Published on January 18th, 2018 | by Landon Buford0
AT&T Performing Arts Center and AEG Presents Announce DAVID BYRNE April 24, 2018
The nonprofit AT&T Performing Arts Center and AEG Presents announced today that tickets for David Byrne will go on sale Friday, January 19 at 10 a.m. Founding member, principal songwriter and lead singer and guitarist of the American new wave band Talking Heads, David Byrne, will perform for one-night time-only at 7:30 p.m. Tuesday, April 24, 2018, at the Winspear Opera House in the downtown Dallas Arts District.
Ticket prices for David Byrne range from $175.00 – $54.75 and can be purchased, beginning January 19 at 10 a.m., online at www.attpac.org, or by phone at 214-880-0202, or in person at the AT&T Performing Arts Center Winspear Opera House Box Office at 2403 Flora Street. The Box Office will open 10 a.m. – 4:30 p.m. Monday through Friday and before performances – closed Saturdays and Sundays.
I was born in Dumbarton, Scotland. It was what was called a breech birth – which often means butt first… which was probably exceedingly difficult for my mother and may have been indicative of a bad attitude on my share. I was there, but I don’t remember.
I wanted to be capable to study both art and engineering—as I saw creativity in both areas—but that didn’t seem possible, so I went to art school in Baltimore and Rhode Island. There I met people with backgrounds very different than mine. Very different class, ethnic, and economic backgrounds. This was altogether new and hard to understand at first. I made music at the same time I was at art school, but not having training, I never looked at it as a career. For a while I wore old suits and had a beard—local children in Baltimore asked if I was “one of those people who didn’t ride in automobiles.” I hitchhiked around the U.S., stayed in a commune and busked for money… but eventually, I came back East, discovered I could write songs, and with some friends we met at art school events and parties. I moved to NY with some wild art-related ideas—one was a sort of rating system for the arts influenced by the books on cybernetics and systems theory that I was studying. I reconnected with my friends and we auditioned at a local club meeting our own songs. A handful of people liked us, and so we got to it and surprisingly soon we were playing our music all over the world. I still behave this from time to time, it’s hugely enjoyable. I have been lucky to be able to do these things.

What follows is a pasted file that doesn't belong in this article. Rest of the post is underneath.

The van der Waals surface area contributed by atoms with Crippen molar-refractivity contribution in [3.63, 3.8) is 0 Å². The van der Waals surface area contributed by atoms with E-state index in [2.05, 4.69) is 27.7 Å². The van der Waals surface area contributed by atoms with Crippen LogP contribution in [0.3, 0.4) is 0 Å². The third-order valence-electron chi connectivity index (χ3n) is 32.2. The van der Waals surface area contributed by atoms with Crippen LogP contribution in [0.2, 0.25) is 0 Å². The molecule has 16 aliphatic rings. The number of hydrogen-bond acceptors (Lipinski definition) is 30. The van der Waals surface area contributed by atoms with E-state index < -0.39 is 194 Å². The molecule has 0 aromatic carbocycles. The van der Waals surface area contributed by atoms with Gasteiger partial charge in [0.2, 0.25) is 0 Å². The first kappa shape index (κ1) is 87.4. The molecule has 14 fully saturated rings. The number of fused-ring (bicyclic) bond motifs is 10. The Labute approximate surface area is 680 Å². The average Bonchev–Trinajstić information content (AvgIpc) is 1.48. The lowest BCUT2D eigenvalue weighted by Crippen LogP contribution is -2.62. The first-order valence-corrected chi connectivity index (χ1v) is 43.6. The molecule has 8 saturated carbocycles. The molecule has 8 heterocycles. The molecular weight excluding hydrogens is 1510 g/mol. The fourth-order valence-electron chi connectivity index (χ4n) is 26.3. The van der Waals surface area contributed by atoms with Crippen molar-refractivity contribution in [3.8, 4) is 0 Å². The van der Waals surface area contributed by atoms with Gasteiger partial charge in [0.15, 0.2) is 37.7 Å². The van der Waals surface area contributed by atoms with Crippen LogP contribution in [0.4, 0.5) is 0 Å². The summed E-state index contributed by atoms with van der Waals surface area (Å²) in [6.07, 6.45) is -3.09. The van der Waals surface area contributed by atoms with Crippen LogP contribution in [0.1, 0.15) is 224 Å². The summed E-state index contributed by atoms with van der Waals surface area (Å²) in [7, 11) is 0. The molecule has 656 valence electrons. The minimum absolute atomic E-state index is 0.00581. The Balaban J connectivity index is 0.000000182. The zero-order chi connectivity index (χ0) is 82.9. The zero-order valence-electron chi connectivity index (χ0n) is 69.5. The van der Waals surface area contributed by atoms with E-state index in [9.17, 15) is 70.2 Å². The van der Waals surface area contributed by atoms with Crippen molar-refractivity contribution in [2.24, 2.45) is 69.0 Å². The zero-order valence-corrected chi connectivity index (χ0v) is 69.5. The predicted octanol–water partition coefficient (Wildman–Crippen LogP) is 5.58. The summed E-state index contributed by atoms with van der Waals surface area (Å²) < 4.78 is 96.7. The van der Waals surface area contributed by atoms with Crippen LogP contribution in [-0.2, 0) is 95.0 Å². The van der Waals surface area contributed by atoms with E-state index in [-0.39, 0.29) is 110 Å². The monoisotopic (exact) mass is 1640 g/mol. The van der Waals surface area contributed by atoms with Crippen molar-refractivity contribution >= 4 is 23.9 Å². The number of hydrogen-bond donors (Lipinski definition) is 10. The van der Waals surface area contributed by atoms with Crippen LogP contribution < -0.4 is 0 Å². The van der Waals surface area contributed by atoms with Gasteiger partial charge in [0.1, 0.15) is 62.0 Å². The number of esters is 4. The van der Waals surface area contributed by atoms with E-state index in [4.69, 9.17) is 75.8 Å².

Though music took up much of my time for many years, I eventually went back to re-engage with the visual side of things—directing some films and making picture books, art, and installations. I lived in L.A. for a while but now spend most of my time in NY. I began riding a bicycle as a way of getting around, and I wrote a book using those experiences as a way to talk about the things I saw. I made some custom bike racks for NY, for BAM, and for Stanford University. We need places to lock up.
I then wrote a book about music, or rather the contexts that shape and affect music. I love working with other people. Though there are sometimes forks in the road, for the most part the convoluted path is worth it as together collaborators often end up somewhere neither expected. I wrote two musicals about powerful women—Imelda Marcos and Joan of Arc. When it works, a song can express a character’s inner feelings in ways that go beyond words. Songs help us understand things in a different way. There have been collaborations with Robert Wilson, Twyla Tharp, St. Vincent, Fatboy Slim, De La Soul, and Brian Eno. Recently I conceived and presented a show that brought together ten musical acts and ten color guard teams.
Now I’ve made a record that just has my name on it but is also the result of the contributions of many other people. I suspect that like me it is asking what are we like, what do we want, and what are we looking for David Byrne.